Author:

Edouard Wemy Assistant Professor of Economics, Clark University

Paul Slovic Professor of Psychology, University of Oregon

Disclosure statement Edouard Wemy does not work for, consult, own shares in or receive funding from any company or organization that would benefit from this article, and has disclosed no relevant affiliations beyond their academic appointment.

Partners: Clark University provides funding as a member of The Conversation US.

Republish our articles for free, online or in print, under our Creative Commons license.

 

 

The third-party material presented is derived from sources Ballast Advisors consider to be reliable, but the accuracy and completeness cannot be guaranteed. Past performance is not indicative of future results. Nothing contained herein is an offer to purchase or sell any product. This material is for informational purposes only and should not be considered investment advice. Ballast Advisors reserve the right to modify its current investment strategies and techniques based on changing market dynamics or client needs.

Ballast Advisors, LLC is a registered investment advisor under the Investment Advisers Act of 1940, as amended. Registration does not imply a certain level of skill or training. More information about the firm, including its services, strategies, and fees can be found in our ADV Part 2, which is available without charge upon request. BAL-22-02.

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Rising Inflation: Where Will It Go from Here?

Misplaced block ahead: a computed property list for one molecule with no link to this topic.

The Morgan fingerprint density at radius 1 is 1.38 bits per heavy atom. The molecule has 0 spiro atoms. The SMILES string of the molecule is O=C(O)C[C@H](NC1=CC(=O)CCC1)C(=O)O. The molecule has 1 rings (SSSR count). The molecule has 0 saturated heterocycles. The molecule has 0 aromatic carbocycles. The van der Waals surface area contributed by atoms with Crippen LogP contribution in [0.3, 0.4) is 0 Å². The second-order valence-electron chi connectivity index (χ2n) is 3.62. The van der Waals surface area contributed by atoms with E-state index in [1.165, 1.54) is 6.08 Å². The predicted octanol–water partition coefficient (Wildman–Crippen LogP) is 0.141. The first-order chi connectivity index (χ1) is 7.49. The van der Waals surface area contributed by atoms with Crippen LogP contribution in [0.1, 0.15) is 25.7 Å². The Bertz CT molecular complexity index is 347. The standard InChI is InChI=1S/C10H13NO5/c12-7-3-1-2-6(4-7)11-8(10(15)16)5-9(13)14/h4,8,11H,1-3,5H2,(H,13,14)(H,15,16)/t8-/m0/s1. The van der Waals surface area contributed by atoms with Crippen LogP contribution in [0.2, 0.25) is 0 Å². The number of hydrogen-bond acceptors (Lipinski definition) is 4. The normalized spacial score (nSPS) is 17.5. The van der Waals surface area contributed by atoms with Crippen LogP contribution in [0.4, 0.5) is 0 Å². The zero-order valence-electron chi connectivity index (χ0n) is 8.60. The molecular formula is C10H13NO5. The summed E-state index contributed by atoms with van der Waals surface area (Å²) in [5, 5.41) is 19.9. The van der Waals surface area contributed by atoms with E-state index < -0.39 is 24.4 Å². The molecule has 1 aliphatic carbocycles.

Though all economists expect inflation numbers to rise in the near term, there are different views on the potential long-term effects.

Rising Inflation

In March 2021, the Consumer Price Index for All Urban Consumers (CPI-U) rose 0.6%, the largest one-month increase since August 2012. Over the previous 12 months, the increase was 2.6%, the highest year-over-year inflation rate since August 2018. (By contrast, inflation in 2020 was just 1.4%.)1

The annual increase in CPI-U — often called headline inflation — was due in part to the fact that the index dropped in March 2020, the beginning of the U.S. economic shutdown in the face of the COVID-19 pandemic. Thus, the current 12-month comparison is to an unusual low point in prices. The index dropped even further in April 2020, and this “base effect” will continue to skew annual data through June.2

The monthly March increase, which followed a substantial 0.4% increase in February, is more indicative of the current situation. Economists expect inflation numbers to rise for some time. The question is whether they represent a temporary anomaly or the beginning of a more worrisome inflationary trend.3

Measuring Prices

In considering the prospects for inflation, it’s important to understand some of the measures that economists use.

CPI-U measures the price of a fixed market basket of goods and services. As such, it is a good measure of prices consumers pay if they buy the same items over time, but it does not reflect changes in consumer behavior and can be unduly influenced by extreme increases in specific categories. Nearly half of the March increase was due to gasoline prices, which rose 9.1% during the month, in part because of production interruptions caused by severe winter storms in Texas.4 Core CPI, which strips out volatile food and energy prices, rose 0.3% in March and just 1.6% year over year.5